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Rain may have drowned out Prime Minister Tony Abbott’s weekend visit to the driest regions of Australia but it hasn’t dampened his ambitions to bail out the country’s drought stricken farmers.
The government’s new agricultural equivalent of the dole -- the farmer household assistance payment -- is set to come into effect by the June 2014, with the government flagging a possible earlier start date for the scheme.
This payment was first recommended by the Productivity Commission as a result of an inquiry into drought relief in 2009. Its introduction has been on the cards for a couple of years.
But the government has now also flagged further support for the sector, eyeing its own loan scheme for farmers suffering drought. Is this one step to far?
It’s fair to say the government's likely to have a fair bit of trouble selling the idea of further support to the public, given that just a fortnight ago it turned away another food producer, SPC Armona, without a second thought.
On one hand the government is declaring the end of the "age of entitlement" and with the other it’s planning to palm out funds elsewhere.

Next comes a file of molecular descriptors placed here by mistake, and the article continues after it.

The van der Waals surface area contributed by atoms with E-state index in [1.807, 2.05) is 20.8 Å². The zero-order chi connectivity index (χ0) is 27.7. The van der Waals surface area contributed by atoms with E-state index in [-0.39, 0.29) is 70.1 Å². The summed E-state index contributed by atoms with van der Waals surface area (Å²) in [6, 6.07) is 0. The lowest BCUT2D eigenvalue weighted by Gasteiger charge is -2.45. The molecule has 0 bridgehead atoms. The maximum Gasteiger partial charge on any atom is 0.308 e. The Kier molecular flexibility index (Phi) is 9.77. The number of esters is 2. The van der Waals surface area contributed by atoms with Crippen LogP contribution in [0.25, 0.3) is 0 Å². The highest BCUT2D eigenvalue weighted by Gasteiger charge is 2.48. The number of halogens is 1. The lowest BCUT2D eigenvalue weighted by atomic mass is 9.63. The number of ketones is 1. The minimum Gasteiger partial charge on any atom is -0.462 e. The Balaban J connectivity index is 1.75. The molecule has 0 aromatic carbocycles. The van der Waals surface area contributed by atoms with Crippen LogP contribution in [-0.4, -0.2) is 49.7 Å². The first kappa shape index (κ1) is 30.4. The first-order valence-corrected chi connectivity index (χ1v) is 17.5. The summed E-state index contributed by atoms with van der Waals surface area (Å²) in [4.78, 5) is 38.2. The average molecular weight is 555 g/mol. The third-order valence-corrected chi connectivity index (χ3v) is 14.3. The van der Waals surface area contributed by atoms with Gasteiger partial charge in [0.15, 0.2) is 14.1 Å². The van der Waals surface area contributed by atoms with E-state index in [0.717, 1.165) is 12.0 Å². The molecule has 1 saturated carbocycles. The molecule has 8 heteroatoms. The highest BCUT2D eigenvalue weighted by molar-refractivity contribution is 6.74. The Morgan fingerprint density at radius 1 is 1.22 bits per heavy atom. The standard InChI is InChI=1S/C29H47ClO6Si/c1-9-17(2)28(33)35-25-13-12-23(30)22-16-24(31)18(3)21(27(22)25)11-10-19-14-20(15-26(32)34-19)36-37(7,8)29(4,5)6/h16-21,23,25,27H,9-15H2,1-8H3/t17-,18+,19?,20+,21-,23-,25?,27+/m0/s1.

So what do you think? It's a complex debate, and we've put together a few simple facts on both sides of the argument to help you navigate it.
For more government support
Australia is in drought
(Click to enlarge)
Farmers depend on Australia’s rainfall patterns and, as the graph above shows, they can change quite wildly over time.
This current drought doesn’t compare to conditions in 2003, but particular regions of the country are still drier than usual. It’s also worth noting that when looking at the Bureau of Meteorology's alerts over time, it seems that Australia is continuously at least partly in drought.
Our OECD counterparts are much more heavily subsidised
As Malcolm Turnbull pointed out on Q&A last week, Australia subsidies its farmers a lot less than the rest of the OECD.
In in terms of the average amount of subsidy per business, we sit somewhere in the middle and are nowhere as extravagant as the EU.
Against further support for farmers
The sector is less dependent on assistance than ever before
The agricultural sector may need support during a drought, but according to an earlier study by the Productivity Commission, its reliance on these handouts has diminished over time.
In the 1970s over 25 per cent of the sector's total contribution to GDP came as a direct result of government aid. This has since trended downwards, rising slightly during times of drought.
Farmers really don’t need any more debt
The government’s solution to dole out loans with favourable terms may not actually ease the problem. As this graph from the Global Farmer shows, Australian farmers are already bogged down in debt.
So, back to the question: